DEFLATE / INFLATE from Zlib package

In computing, Deflate (raw) is a lossless data compression file format that uses a combination of LZSS and Huffman coding. It was designed by Phil Katz, for version 2 of his PKZIP archiving tool. Deflate was later specified in RFC 1951 (1996).[1]

Inflate (raw) is the reverse of Deflate (raw); decompressing the data into its initial form.

A Deflate stream consists of a series of blocks. Each block is preceded by a 3-bit header:[1]

First bit: Last-block-in-stream marker:
    1: This is the last block in the stream.
    0: There are more blocks to process after this one.
Second and third bits: Encoding method used for this block type:
    00: A stored (a.k.a. raw or literal) section, between 0 and 65,535 bytes in length
    01: A static Huffman compressed block, using a pre-agreed Huffman tree defined in the RFC
    10: A compressed block complete with the Huffman table supplied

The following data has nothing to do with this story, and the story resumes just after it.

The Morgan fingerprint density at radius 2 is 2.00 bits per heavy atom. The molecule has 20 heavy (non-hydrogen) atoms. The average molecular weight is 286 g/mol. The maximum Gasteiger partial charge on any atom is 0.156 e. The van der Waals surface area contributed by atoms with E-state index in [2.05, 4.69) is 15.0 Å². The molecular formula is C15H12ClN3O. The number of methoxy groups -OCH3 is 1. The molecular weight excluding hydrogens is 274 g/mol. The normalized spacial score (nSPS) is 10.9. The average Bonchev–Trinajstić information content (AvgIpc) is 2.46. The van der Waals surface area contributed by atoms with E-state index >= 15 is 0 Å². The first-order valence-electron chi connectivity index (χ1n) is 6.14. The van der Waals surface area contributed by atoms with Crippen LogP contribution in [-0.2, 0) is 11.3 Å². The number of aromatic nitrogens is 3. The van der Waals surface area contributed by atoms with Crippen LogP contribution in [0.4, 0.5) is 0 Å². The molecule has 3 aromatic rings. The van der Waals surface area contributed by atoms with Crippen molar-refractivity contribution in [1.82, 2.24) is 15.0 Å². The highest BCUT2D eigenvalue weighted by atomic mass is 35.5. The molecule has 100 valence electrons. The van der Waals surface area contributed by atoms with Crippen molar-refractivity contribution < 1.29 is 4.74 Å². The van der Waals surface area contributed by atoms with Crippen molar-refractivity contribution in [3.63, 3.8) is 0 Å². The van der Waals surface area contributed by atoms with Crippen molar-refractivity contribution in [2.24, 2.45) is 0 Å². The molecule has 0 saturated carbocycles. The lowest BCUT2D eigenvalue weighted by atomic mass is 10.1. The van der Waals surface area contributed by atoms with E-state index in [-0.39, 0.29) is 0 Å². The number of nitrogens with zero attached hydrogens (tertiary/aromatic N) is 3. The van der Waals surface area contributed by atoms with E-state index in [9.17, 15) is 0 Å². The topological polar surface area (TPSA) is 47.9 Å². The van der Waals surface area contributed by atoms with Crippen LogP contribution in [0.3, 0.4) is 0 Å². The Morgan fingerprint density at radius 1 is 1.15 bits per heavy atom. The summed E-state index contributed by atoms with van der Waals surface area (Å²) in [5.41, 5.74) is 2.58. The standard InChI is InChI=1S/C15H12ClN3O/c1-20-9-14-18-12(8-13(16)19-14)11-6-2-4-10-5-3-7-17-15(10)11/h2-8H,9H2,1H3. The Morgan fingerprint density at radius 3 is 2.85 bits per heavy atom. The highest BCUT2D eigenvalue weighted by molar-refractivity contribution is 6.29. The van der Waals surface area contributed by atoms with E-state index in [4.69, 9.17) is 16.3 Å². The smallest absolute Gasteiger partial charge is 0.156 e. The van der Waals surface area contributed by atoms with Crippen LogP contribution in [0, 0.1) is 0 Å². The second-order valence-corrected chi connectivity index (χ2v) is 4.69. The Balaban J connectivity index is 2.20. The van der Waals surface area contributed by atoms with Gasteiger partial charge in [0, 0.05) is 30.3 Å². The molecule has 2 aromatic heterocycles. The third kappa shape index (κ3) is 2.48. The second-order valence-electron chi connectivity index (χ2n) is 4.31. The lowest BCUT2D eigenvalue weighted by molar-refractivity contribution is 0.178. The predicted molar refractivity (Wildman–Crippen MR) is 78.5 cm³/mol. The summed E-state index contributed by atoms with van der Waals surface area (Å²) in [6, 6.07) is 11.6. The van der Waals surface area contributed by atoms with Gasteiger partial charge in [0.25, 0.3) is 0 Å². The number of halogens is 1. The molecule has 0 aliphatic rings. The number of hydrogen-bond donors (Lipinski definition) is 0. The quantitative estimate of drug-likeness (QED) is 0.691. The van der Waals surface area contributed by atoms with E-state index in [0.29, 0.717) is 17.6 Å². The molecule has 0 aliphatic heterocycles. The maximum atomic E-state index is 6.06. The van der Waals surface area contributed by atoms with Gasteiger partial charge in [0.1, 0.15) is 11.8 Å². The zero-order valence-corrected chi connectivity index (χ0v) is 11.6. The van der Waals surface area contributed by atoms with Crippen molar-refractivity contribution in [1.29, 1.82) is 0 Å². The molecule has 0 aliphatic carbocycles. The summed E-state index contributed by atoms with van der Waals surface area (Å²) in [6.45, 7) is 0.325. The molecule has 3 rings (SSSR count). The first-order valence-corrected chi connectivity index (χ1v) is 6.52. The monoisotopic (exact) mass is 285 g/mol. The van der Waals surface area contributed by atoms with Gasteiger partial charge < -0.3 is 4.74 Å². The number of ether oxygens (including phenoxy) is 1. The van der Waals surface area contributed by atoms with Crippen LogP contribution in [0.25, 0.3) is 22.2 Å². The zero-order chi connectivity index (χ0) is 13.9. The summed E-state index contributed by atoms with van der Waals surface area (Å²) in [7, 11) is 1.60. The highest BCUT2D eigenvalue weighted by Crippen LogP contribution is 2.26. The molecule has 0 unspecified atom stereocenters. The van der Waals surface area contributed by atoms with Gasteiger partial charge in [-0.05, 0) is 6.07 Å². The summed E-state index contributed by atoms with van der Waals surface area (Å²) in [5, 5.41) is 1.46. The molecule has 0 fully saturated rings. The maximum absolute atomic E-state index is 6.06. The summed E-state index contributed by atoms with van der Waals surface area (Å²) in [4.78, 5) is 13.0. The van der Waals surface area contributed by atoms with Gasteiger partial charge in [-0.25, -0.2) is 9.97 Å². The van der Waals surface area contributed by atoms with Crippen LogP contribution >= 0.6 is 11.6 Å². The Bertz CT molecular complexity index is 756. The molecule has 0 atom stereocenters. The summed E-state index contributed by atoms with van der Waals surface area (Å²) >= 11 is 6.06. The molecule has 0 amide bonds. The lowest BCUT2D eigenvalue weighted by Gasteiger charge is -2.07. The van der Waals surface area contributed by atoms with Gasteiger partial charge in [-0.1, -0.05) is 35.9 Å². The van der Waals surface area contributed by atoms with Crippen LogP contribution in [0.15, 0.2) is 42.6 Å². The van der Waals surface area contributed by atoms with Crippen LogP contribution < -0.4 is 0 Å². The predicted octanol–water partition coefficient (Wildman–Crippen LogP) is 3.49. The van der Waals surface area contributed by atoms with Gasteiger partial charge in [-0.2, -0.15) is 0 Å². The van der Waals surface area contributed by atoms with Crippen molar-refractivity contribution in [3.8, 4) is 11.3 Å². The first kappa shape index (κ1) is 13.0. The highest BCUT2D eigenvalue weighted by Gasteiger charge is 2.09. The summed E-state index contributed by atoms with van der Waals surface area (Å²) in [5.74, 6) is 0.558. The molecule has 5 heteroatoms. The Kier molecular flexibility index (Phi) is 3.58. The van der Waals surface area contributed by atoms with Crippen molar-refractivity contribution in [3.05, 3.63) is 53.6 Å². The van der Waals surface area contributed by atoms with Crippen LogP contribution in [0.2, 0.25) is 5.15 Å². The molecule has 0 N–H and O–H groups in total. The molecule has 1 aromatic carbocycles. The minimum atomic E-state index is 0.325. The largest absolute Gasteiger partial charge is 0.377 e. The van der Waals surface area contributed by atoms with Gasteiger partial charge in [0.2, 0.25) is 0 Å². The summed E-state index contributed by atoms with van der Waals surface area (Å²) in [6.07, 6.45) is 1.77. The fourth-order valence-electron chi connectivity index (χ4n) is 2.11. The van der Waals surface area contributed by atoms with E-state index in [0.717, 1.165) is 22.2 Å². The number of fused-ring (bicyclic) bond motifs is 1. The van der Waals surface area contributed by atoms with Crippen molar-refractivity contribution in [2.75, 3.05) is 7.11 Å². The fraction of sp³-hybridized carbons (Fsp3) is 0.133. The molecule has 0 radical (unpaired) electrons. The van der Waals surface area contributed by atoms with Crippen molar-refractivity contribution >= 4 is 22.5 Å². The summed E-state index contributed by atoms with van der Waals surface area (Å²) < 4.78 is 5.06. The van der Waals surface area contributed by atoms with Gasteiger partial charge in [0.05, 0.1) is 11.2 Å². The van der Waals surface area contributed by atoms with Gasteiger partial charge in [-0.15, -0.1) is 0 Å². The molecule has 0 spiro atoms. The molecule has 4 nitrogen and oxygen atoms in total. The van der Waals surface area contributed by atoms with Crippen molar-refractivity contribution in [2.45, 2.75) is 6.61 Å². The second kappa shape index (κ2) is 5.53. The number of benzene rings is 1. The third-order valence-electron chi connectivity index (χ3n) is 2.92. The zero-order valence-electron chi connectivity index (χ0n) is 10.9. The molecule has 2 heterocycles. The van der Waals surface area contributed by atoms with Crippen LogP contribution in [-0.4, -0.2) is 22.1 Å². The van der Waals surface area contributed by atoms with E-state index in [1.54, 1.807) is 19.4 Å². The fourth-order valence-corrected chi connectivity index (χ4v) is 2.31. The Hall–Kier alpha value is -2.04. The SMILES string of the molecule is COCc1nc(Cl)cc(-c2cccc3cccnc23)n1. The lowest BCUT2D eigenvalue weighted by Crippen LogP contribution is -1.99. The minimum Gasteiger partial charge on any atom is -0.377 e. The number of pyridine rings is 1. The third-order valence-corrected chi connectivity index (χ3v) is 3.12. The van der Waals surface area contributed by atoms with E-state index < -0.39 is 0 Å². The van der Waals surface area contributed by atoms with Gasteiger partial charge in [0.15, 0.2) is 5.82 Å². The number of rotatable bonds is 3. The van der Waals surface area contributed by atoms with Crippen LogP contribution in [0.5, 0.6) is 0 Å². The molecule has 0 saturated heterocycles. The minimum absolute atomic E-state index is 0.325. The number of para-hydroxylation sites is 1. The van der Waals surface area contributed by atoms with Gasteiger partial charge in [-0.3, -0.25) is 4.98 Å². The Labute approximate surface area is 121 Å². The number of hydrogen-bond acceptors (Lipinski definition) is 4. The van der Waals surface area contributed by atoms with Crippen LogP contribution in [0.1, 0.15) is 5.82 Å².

11: Reserved—don't use.

The stored block option adds minimal overhead, and is used for data that is incompressible.[1]

Most compressible data will end up being encoded using method 10, the dynamic Huffman encoding, which produces an optimised Huffman tree customised for each block of data individually. Instructions to generate the necessary Huffman tree immediately follow the block header. The static Huffman option is used for short messages, where the fixed saving gained by omitting the tree outweighs the percentage compression loss due to using a non-optimal (thus, not technically Huffman) code.[1]

Compression is achieved through two steps:[1]

The matching and replacement of duplicate strings with pointers.
Replacing symbols with new, weighted symbols based on frequency of use.


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